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ARS Home » Southeast Area » Athens, Georgia » U.S. National Poultry Research Center » Toxicology & Mycotoxin Research » Research » Publications at this Location » Publication #344268

Research Project: Eliminating Fusarium Mycotoxin Contamination of Corn by Targeting Fungal Mechanisms and Adaptations Conferring Fitness in Corn and Toxicology and Toxinology Studies of Mycotoxins

Location: Toxicology & Mycotoxin Research

Title: Screening of Bacillus mojavensis biofilms and biosurfactants using laser ablation electrospray ionization mass spectroscopy.

item Bacon, Charles
item Hinton, Dorothy
item Mitchell, Trevor

Submitted to: Journal of Applied Microbiology
Publication Type: Peer Reviewed Journal
Publication Acceptance Date: 4/23/2018
Publication Date: 5/5/2018
Citation: Bacon, C.W., Hinton, D.M., Mitchell, T.R. 2018. Screening of Bacillus mojavensis biofilms and biosurfactants using laser ablation electrospray ionization mass spectroscopy. Journal of Applied Microbiology. 10.1111/JAM.13905.

Interpretive Summary: Bacteria and other organisms produce structural substances called biofilms that are important to the producing species allowing communication between cells, along with the initiation of several biochemical compounds that synchronize the cell into a unicellular and focus organism. These synchronized cell are then are coordinated to produce important ecological and biochemical features that develop these otherwise unicellular organisms into a functional entities for successful existence. During the process important antimicrobials can be produced preventing the growth of competing organisms. We used Laser ablation electrospray ionization (LAESI) mass spectrometry to measure biofilms and two antimicrobials surfactin and fengycin during culture of Bacillus mojavensis, a biocontrol bacterium, used to control the corn pathogens Fusarium verticillioides and its fumonisin mycotoxins. This instrument is a modern approach useful for measuring the in situ interactions of organisms. Thus, we used LAESI to measure biofilms produced by several stains of this bacterium, along with the two antimicrobial surfactin and fengycin. The results of this study documented for the first time the ability of this biocontrol bacterium to produce biofilms, as well as correlating this ability to produce the two fungicidal compounds, surfactins, and fengycins. However, the relationships of biofilm production to the synthesis of the two antimicrobials were not apparent, and the synthesis of biofilms varied among the strain of the bacterium used. The study indicated that biocontrol ability of this bacterium might have important regulatory control beyond that expressed by the fungicidal substances usually attributed to these two lipopeptides thus indicating further research directions along the line of defensive signaling.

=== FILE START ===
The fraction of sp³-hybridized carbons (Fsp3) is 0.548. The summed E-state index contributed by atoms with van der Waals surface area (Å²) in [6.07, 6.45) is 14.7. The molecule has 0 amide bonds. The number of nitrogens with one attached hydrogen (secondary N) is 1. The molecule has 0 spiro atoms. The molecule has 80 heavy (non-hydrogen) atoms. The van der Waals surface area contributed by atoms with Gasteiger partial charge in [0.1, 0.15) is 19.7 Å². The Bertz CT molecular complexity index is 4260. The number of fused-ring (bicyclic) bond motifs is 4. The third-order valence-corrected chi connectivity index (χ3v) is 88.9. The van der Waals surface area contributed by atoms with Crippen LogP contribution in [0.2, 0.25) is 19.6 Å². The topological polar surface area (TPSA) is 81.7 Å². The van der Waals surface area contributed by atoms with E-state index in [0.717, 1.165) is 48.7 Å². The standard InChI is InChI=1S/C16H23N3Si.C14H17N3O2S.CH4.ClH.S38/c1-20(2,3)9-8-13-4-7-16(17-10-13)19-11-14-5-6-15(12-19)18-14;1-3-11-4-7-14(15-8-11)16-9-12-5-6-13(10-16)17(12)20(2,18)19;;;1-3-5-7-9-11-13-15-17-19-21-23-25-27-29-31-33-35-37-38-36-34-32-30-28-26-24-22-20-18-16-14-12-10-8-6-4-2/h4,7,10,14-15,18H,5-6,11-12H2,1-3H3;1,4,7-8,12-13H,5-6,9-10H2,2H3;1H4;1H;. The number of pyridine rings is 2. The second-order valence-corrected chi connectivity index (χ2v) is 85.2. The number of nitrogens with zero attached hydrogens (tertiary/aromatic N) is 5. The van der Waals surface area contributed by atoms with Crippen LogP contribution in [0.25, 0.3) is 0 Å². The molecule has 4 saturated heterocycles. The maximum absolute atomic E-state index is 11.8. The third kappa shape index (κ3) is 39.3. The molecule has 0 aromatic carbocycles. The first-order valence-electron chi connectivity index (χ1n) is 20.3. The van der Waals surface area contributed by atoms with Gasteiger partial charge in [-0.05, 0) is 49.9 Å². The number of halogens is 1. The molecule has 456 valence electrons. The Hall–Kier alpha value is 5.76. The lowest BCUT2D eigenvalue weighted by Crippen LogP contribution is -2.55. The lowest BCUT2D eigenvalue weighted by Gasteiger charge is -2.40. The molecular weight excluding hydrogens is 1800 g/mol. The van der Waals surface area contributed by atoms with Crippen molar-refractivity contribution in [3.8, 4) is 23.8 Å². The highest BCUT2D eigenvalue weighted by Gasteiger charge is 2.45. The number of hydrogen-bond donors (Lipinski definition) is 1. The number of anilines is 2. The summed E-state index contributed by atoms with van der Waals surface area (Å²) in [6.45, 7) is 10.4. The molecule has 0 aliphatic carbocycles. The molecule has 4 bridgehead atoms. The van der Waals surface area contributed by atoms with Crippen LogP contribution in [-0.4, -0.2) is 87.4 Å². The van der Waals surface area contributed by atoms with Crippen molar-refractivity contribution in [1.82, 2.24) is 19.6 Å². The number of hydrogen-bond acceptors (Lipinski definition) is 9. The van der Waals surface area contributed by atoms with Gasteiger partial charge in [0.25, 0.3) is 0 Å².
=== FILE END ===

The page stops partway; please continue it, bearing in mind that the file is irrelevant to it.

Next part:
Technical Abstract: An aggregate of microorganisms within a matrix consisting of a chemically complex polymeric compounds and is produced by the organism constitute a biofilm. Bacterial biofilms are important self-produced structures in which the housed bacteria exhibit properties that are substantially different from free-living cell. Ecologically important developmental phases of cells within biofilm have altered phenotypes such as motility, swarming, signaling processes, antibiotic resistance, or antibiotic production, and for hydrophobic nutrient utilization. The roles of biofilm building for endophytic bacteria are however, unknown for those species used for biocontrol agents. One bacterial endophyte, Bacillus mojavensis, produces fengycin and surfactin, two biosurfactants, in culture. This endophytic bacterium has shown strong antagonisms to the maize pathogen Fusarium verticillioides, which also is a producer of the fumonisin mycotoxins. Successful application of B. mojavensis depends on its ability to survive and, more importantly, to be functionally relevant within this matrix, if indeed it does produce a biofilm. Therefore, it is important to determine the ability of strains used for biocontrol purposes to produce biofilms, and identify any biocontrol components within biofilms. Laser ablation electrospray ionization (LAESI) MS technology is a modern method that allows the in situ molecular cell imaging of tissues, resulting in a noninvasive measurement, and chemical analyses. We investigated the interaction of the endophytic biocontrol bacterium by LAESI MS to determine biofilm production relative to biocontrol components that are the lipopeptides, fengycin, and surfactin. We determined that strains of this bacterium produced biofilms, and that there is an accumulation of surfactin and fengycin, suggesting the potential functional value and ecological relevance as a structure from which biocontrols emerge.